Active Sitting – You just can’t sit still… and that is good! Active sitting has your body in some sort of motion and keeps your core engaged (hint: 6-pack abs). If you have a back on your desk chair that reclines, rocking back and forth for about 2 hours, while you are working, can keep your body in that “active” mode and increase your heart rate to a heart-healthy number (hint: burns calories). There are also chairs specifically designed for active sitting (though poor coordination skills may see oneself sitting on the floor with some of these designs).
Find your Ergonomics Dude!
If you have a day job where you spend your time at a desk, see if your company has someone trained in ergonomics who can configure your desk area to properly fit your body type. I am serious, people like this do exist! I once worked at a company where this employee was in the “Environmental, Health, & Safety” department. He came to my cube, measured me, and properly set up my chair and desk. He even installed a keyboard tray that was on hydraulics! (Note: I am insanely tall and need my keyboard lifted to a weird height) That desk and chair setup was a little piece of paradise.
Get yo’ butt up!
I know this post is about good posture, but you just can’t sit for hours on end. I am sounding like a broken record, but get up every 20 to 30 minutes and move around. Stretch, take a walk, jump in place, do a little jig, whip out those Macarena moves–get active and your heart rate going.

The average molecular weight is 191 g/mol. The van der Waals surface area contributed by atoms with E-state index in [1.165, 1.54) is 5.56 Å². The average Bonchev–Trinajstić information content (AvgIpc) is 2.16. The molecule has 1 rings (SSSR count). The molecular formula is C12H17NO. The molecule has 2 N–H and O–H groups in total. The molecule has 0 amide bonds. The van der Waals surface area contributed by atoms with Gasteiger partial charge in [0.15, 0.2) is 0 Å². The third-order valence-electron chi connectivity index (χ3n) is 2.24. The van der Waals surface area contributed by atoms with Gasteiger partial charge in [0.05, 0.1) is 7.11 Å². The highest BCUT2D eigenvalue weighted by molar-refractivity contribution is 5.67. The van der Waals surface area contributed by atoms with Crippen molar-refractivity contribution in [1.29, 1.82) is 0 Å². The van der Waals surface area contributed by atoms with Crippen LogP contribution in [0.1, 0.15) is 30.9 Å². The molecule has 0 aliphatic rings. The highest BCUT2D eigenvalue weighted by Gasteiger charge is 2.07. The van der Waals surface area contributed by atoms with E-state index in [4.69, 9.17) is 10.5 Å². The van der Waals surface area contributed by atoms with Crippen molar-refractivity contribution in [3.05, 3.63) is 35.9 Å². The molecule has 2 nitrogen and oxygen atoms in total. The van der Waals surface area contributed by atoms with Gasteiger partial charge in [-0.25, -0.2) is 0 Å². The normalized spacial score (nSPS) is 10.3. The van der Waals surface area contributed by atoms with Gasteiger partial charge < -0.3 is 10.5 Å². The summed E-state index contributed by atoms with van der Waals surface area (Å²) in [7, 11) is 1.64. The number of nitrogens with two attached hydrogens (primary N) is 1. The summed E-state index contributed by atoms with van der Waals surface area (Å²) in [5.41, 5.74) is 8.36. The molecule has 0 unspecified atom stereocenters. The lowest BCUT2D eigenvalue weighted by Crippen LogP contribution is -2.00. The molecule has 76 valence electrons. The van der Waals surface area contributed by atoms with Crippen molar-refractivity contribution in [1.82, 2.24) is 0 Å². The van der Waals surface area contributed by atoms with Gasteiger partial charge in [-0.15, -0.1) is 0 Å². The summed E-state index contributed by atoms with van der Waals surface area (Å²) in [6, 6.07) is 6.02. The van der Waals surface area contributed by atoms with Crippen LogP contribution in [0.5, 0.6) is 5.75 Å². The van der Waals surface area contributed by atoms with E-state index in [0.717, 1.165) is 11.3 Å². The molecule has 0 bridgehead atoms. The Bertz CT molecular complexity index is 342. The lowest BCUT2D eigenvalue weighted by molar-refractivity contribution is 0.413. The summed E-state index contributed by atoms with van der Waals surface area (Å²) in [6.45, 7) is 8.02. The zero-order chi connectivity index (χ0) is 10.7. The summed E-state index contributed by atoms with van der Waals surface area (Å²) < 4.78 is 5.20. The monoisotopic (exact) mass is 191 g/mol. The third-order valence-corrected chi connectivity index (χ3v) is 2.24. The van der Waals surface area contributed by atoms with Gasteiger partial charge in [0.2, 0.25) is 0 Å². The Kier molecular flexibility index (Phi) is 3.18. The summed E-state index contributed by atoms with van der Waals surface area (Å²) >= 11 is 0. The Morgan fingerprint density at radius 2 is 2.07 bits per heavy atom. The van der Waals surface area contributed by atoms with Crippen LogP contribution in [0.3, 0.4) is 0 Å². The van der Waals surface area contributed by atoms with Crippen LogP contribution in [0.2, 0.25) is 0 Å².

Every position that our bodies are in for extended periods of time has a direct impact on our health. Be mindful on how you sit.
Need more help on maintaining your writer’s body? Then check out the other posts in The Healthy Writer’s Body series
Thanks for sharing these concepts Amanda. I am happy to say that I am doing (some/many/ ok some) of them. I do tend to cross my legs and feet but I put them flat as soon as I read this. Not sure how long I can keep them that way.
Crossing of the legs is something I am struggling to break at the moment. If you have a solution to break that habit, I am all ears!
Okay, so I was fidgeting in my chair the entire time I was reading this as I corrected every wrong thing to do in the book! Goodness, you would think that I would have learned after going through the pain of slipped discs. Truth is, I think it is a habit that you need to discipline yourself into – like anything else. These are wonderful suggestions Amanda, and things I do on occasion, but need to make a more consistent habit. Thanks for sharing!
Very true, it is a habit to become disciplined in. Consistent habit will build muscle memory so you won’t have to correct yourself forever. Hoping that your back (and slipped discs) are feeling better!
I often catch myself as I’m writing, thinking…sit up, sit UP! I can hunch my shoulders like a little, old lady. I don’t have back problems (yet), but your post show that I need to be vigilant about sitting properly. Thanks, Amanda.
I scream at myself all the time to sit up straight. Such a hard thing to do! You are so welcome, Marcy.